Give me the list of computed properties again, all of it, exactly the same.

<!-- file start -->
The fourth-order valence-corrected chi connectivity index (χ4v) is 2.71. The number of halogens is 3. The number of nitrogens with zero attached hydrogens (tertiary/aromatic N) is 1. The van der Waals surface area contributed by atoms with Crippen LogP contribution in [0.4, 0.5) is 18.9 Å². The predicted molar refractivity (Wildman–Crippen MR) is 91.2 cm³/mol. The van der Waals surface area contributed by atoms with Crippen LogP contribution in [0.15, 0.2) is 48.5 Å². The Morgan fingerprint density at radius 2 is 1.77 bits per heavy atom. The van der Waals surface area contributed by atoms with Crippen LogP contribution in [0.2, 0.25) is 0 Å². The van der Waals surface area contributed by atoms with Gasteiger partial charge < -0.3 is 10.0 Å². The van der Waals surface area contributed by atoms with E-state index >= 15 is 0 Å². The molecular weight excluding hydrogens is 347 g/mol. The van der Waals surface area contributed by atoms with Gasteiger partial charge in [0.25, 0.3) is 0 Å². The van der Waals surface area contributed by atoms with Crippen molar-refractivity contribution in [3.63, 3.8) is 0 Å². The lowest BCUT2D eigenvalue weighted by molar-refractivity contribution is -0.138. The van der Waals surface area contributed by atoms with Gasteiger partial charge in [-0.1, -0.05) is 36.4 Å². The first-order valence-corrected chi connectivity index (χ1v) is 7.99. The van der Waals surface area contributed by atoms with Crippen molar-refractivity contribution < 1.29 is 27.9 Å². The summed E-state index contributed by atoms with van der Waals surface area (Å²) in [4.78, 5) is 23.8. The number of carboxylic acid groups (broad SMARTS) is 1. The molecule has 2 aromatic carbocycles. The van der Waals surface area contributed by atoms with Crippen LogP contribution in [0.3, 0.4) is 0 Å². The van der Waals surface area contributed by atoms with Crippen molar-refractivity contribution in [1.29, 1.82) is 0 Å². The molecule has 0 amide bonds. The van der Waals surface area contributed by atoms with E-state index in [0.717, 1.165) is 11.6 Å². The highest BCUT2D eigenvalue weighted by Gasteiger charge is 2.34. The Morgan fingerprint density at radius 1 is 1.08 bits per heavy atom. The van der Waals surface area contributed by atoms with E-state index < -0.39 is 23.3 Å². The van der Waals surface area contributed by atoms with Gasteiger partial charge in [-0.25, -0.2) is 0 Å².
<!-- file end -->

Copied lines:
The fourth-order valence-corrected chi connectivity index (χ4v) is 2.71. The number of halogens is 3. The number of nitrogens with zero attached hydrogens (tertiary/aromatic N) is 1. The van der Waals surface area contributed by atoms with Crippen LogP contribution in [0.4, 0.5) is 18.9 Å². The predicted molar refractivity (Wildman–Crippen MR) is 91.2 cm³/mol. The van der Waals surface area contributed by atoms with Crippen LogP contribution in [0.15, 0.2) is 48.5 Å². The Morgan fingerprint density at radius 2 is 1.77 bits per heavy atom. The van der Waals surface area contributed by atoms with Crippen LogP contribution in [0.2, 0.25) is 0 Å². The van der Waals surface area contributed by atoms with Gasteiger partial charge < -0.3 is 10.0 Å². The van der Waals surface area contributed by atoms with E-state index >= 15 is 0 Å². The molecular weight excluding hydrogens is 347 g/mol. The van der Waals surface area contributed by atoms with Gasteiger partial charge in [0.25, 0.3) is 0 Å². The van der Waals surface area contributed by atoms with Crippen molar-refractivity contribution in [3.63, 3.8) is 0 Å². The lowest BCUT2D eigenvalue weighted by molar-refractivity contribution is -0.138. The van der Waals surface area contributed by atoms with Gasteiger partial charge in [-0.1, -0.05) is 36.4 Å². The first-order valence-corrected chi connectivity index (χ1v) is 7.99. The van der Waals surface area contributed by atoms with Crippen molar-refractivity contribution < 1.29 is 27.9 Å². The summed E-state index contributed by atoms with van der Waals surface area (Å²) in [4.78, 5) is 23.8. The number of carboxylic acid groups (broad SMARTS) is 1. The molecule has 2 aromatic carbocycles. The van der Waals surface area contributed by atoms with Crippen LogP contribution in [0.3, 0.4) is 0 Å². The van der Waals surface area contributed by atoms with Crippen molar-refractivity contribution in [1.29, 1.82) is 0 Å². The molecule has 0 amide bonds. The van der Waals surface area contributed by atoms with E-state index in [0.717, 1.165) is 11.6 Å². The highest BCUT2D eigenvalue weighted by Gasteiger charge is 2.34. The Morgan fingerprint density at radius 1 is 1.08 bits per heavy atom. The van der Waals surface area contributed by atoms with E-state index < -0.39 is 23.3 Å². The van der Waals surface area contributed by atoms with Gasteiger partial charge in [-0.25, -0.2) is 0 Å².